How cynicism festers in a greenwashed world  

A company can be honest without going on about it

‘Greenwashing’ is finally cementing its place in the common vernacular (even though ‘greenwash’ has been in use since the late 1980s). Merriam-Webster officially added it to the dictionary in 2022, and ‘greenwashing’ is now poised to overtake ‘corporate social responsibility’ as a search term, which is both bleak and hilarious. 

At the time of writing, here are three news stories just from the past week:

Clearly, growing awareness of greenwashing hasn’t magically fixed the problem. And in some ways, that awareness is making climate progress harder; when people see greenwashing everywhere, they get cynical. As outlined in the 2023 research paper ‘Social cynicism, greenwashing, and trust in green clothing brands’, ‘higher perceptions of greenwashing affect green purchasing intentions since consumers distrust companies’ green claims.’ The more people sense that brands are being dishonest with them, the less likely they are to even bother considering the sustainability of future buying decisions. And, according to a 2020 study by Nationwide, only around 40% of UK consumers even feel financially capable of making eco-friendly choices in the first place. In an atmosphere so thick with misdirection and lies, we might expect this cynicism to soak into political attitudes, too. Whether consciously or otherwise, voters may increasingly ignore green promises in election campaigns, concluding that it’s all probably bullsh*t anyway. That’s if they hadn’t already lost all trust in politicians, of course. But polling shows that voters are saying that ‘climate change matters to them, and they want bold policies to tackle it.

So how cynical are people, exactly? Here are some stats I found:

  • 43% of employees think their company has been guilty of greenwashing (source)
  • Only 25% of consumers trust the claims of FMCG brands about their environmental practices (source)
  • 63% of investors say they don’t trust ESG claims from supposedly climate-friendly funds (source)

And how well does that reflect reality? Let’s look at some more numbers: 

  • 39% of sustainability claims in the textile, garment and shoe sector could be false or deceptive (source)
  • 4 in 10 companies that market their goods with catch-phrases like ‘eco,’ ‘sustainable,’ and ‘all-natural’ either don’t have any evidence, or are hiding evidence to the contrary (source)
  • The number of instances of greenwashing by banks and financial services companies around the world rose 70% in the 12 months up to October 2023 (source)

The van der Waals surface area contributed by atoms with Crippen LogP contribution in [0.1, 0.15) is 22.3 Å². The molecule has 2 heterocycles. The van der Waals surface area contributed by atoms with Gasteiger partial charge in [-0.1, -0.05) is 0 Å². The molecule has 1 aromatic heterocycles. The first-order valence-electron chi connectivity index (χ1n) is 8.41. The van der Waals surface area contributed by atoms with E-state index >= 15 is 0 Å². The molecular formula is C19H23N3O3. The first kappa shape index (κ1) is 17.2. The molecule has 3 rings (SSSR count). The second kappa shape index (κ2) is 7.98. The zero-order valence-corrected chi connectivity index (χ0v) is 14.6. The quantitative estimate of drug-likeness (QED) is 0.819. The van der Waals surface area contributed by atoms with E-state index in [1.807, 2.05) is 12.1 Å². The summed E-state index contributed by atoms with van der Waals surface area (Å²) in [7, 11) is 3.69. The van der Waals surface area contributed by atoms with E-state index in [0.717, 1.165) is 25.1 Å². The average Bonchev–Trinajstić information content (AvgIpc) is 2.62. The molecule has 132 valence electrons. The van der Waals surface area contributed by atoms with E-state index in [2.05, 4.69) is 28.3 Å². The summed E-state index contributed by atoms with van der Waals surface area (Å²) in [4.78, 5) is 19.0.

We need people to believe that how they spend their money makes a difference. Greenwashing erodes that belief. We talk a lot about the consumer say/do gap in marketing, but it’s the gap between what companies say and do that breeds distrust. Greenwashing contributes to the broader crisis of authenticity and trust that permeates our world. 

One way environmentally-conscious brands can combat this — and stop making the narrative climate worse, is by simply getting on with lowering their environmental impact without broadcasting too many earnest, worthy messages about it. Instead, most brands should focus on reaching their target customers with creative, memorable communications that connect emotionally, without a greasy veneer of virtue signalling. If your company really is a greener choice, then you owe it to the world to market it in the most effective way, not the most purpose laden. Just like you can be a vegan without making it your whole identity, a company can be good and honest without going on about it all the time.

Preaching is a lesser sin than greenwashing, but it’s a lazy and ineffective method of persuasion. The brands best placed to endure engage in neither of these toxic habits. 

Featured image: Zuzanna Szczepańska / Unsplash

Joel Stein, Freelance writer and creative consultant

Joel Stein is a freelance writer and creative consultant. He worked in marketing and design agencies for 11 years, and now works directly with founders and senior teams to nail brand voice, messaging, and copy. When he's not writing for MediaCat or clients, Joel writes a newsletter called Weirdness Wins, which explores the fuzzy edges of culture, communication, and consciousness.

All articles